Woods sees Titans as best chance at back-to-back Super Bowls

NASHVILLE, Tenn. (AP) — Robert Woods heard from Rams coach Sean McVay shortly after the reigning Super Bowl champs agreed to a deal with Allen Robinson. Given a chance to pick a new team, the receiver nicknamed “Bobby Trees” saw the Tennessee Titans as the best fit in more than one way.

“Winning the Super Bowl and not being able to play and then joining the organization that’s right there, could’ve been there last (season), my goal is to win it back to back,” Woods said Wednesday.

The Titans announced the trade Wednesday, acquiring Woods for a sixth-round pick in the 2023 draft. The deal became final once Tennessee cleared some much-needed space under the salary cap. They also announced they signed back linebacker Dylan Cole to a one-year deal.

Woods became expendable despite signing a four-year, $65 million contract extension with Los Angeles in September 2020.

Rams general manager Les Snead said Tuesday that edge rusher Von Miller going to Buffalo freed up money to sign Robinson. That meant Los Angeles had to part ways with Woods, a beloved leader in the Rams’ locker room and a popular player among fans, especially fellow native Angelenos.

“We wouldn’t have had the success we’ve had since ’17 without Rob,” Snead said. “There are variables involved when you move on from a pillar player like Rob. Cap situation is one, diversity of skill set being another.”

Woods started talking to former teammates including left guard Rodger Saffold, released two weeks ago by the Titans; receiver Josh Reynolds, now in Detroit; and defensive lineman Antwaun Woods. He wanted to know about Tennessee’s culture, locker room and staff, led by AP NFL Coach of the Year Mike Vrabel.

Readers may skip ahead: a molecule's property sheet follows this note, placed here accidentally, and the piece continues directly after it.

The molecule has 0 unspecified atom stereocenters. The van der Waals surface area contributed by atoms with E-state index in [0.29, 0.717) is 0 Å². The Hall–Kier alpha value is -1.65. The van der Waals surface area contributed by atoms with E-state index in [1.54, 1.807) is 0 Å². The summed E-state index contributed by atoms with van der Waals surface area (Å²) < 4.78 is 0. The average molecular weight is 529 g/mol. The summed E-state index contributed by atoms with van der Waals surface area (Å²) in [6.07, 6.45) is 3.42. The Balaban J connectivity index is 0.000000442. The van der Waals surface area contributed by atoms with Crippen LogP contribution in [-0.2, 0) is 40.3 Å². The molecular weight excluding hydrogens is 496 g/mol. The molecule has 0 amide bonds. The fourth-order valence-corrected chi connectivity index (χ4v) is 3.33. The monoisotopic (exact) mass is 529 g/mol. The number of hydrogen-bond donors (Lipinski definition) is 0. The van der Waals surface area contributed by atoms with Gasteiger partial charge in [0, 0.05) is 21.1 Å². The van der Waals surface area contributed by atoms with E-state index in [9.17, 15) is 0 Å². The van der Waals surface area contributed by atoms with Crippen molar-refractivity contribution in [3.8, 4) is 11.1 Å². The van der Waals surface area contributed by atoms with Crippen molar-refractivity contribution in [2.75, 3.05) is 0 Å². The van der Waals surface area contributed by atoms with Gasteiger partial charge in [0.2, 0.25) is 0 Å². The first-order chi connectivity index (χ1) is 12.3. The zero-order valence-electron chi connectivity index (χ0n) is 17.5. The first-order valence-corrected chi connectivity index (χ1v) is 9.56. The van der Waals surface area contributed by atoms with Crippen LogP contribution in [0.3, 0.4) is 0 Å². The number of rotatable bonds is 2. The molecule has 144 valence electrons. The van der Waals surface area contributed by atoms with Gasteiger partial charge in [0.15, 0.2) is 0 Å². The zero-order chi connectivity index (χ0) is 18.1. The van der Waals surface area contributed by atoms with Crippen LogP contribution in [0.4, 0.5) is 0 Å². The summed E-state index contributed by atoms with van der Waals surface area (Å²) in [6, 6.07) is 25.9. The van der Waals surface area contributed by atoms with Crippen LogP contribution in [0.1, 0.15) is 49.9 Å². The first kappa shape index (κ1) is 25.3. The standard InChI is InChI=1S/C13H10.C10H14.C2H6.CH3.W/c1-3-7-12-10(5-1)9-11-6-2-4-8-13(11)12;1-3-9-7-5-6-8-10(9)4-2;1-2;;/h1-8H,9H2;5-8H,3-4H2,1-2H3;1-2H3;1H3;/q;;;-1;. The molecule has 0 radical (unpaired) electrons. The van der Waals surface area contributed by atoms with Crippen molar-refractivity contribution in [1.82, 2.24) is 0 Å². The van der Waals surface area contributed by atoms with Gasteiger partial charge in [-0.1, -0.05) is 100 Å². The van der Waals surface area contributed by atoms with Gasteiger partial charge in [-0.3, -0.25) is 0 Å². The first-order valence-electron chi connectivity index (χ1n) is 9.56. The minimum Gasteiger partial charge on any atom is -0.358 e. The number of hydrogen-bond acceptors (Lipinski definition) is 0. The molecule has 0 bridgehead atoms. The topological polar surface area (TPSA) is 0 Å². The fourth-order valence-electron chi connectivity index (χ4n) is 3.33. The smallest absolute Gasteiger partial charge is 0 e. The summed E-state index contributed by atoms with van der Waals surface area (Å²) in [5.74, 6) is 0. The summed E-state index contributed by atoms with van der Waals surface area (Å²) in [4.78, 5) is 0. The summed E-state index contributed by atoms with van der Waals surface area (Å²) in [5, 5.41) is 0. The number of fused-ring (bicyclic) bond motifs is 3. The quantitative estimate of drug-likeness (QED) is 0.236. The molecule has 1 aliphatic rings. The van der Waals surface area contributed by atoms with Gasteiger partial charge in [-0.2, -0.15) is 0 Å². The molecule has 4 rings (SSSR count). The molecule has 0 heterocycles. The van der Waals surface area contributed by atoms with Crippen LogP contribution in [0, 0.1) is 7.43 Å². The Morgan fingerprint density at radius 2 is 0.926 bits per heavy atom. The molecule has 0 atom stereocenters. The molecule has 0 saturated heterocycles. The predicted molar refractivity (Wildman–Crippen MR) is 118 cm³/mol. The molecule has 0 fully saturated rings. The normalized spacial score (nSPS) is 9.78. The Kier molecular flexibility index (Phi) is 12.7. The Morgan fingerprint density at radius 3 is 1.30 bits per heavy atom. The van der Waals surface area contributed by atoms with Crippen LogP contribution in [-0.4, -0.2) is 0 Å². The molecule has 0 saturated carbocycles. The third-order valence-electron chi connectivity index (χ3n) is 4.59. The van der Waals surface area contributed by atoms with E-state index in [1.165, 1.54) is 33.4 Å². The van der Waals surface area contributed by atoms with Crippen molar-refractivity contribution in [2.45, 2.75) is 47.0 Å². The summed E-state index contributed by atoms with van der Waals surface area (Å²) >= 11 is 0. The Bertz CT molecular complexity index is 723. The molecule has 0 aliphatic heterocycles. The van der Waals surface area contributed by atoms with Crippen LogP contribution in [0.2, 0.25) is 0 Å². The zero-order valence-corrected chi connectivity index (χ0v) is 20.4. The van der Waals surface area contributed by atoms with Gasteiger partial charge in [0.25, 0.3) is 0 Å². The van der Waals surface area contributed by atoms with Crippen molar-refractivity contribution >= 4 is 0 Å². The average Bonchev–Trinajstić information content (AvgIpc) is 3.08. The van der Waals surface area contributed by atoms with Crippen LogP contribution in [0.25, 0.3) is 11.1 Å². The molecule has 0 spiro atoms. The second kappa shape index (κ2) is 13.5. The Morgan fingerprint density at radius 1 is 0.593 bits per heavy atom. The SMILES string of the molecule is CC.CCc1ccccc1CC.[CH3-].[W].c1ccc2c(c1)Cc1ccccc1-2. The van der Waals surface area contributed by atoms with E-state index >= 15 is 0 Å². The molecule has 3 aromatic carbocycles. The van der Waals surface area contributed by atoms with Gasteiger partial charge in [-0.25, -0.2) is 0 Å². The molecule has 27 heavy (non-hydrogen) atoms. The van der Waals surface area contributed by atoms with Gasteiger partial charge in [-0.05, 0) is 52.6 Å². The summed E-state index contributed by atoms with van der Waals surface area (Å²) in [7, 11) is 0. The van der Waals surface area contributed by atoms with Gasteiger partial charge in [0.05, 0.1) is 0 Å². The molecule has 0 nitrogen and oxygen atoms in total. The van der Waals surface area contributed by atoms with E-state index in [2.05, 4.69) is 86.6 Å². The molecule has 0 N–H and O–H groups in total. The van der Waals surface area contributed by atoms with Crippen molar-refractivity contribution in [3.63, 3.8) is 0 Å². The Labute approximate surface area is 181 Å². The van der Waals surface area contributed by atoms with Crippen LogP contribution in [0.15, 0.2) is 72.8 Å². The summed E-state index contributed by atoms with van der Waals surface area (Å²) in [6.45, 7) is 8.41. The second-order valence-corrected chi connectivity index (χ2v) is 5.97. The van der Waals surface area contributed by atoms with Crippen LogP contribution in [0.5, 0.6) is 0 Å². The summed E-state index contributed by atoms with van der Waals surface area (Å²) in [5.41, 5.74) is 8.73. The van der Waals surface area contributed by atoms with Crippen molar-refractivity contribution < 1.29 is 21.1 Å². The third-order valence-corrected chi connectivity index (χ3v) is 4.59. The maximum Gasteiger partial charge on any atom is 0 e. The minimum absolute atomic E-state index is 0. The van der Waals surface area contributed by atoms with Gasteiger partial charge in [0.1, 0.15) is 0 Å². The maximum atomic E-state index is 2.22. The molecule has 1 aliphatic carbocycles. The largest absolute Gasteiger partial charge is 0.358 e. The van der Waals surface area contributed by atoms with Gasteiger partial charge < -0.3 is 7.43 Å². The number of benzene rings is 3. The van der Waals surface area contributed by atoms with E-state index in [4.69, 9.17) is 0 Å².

The receiver also liked what he saw from the Titans’ roster, including 2020 AP NFL Offensive Player of the Year Derrick Henry, quarterback Ryan Tannehill and wide receiver A.J. Brown, a Pro Bowler in 2020. Woods is known as a strong blocker in the run game, and the Titans ranked fifth in rushing offense.

“Obviously want to be a physical team. They are that,” Woods said. “You have a physical running back, you have a physical receiver — two of them now — and being able to just set the tone throughout the game. It’s a long season.”

Woods is recovering from a torn left ACL suffered in practice, the first significant injury of his career. The 6-foot, 195-pound receiver says he had a clean tear on Nov. 12 in practice. Asked about a timetable for his return, Woods said he was told not to share that.

“Right on track, getting strong and getting my strength,” Woods said. “And when the team is ready for me to be out there, I’ll be ready to go.”

After spending four seasons in Buffalo, Woods became a two-time captain with the Rams. He was one of four key figures acquired by the Rams in a four-month period in early 2017 that become cornerstones of the team’s five straight winning seasons.

Woods had 367 catches for 4,626 yards and 23 TDs in 68 games with the Rams. He ranked fifth in the NFL since 2017 among wide receivers with 1,992 yards after the catch.

He also ran for 485 yards, and his five rushing touchdowns tied Curtis Samuel for second behind Deebo Samuel (11). Woods joined only Emmanuel Sanders and DeAndre Hopkins with at least 40 catches and 500 yards receiving in each of the last nine seasons. He has played 14 100-yard games.

Woods helps Tennessee replace seven-time Pro Bowl receiver Julio Jones, who was released last week.

This is the Titans’ second move addressing the offense after signing a two-time Pro Bowl tight end in Austin Hooper. Tennessee has guaranteed an estimated $71 million in contracts in free agency in this league year and had an estimated $5.2 million in salary cap space Wednesday, according to OverTheCap.com.

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AP Sports Writer Greg Beacham in Los Angeles contributed to this report.

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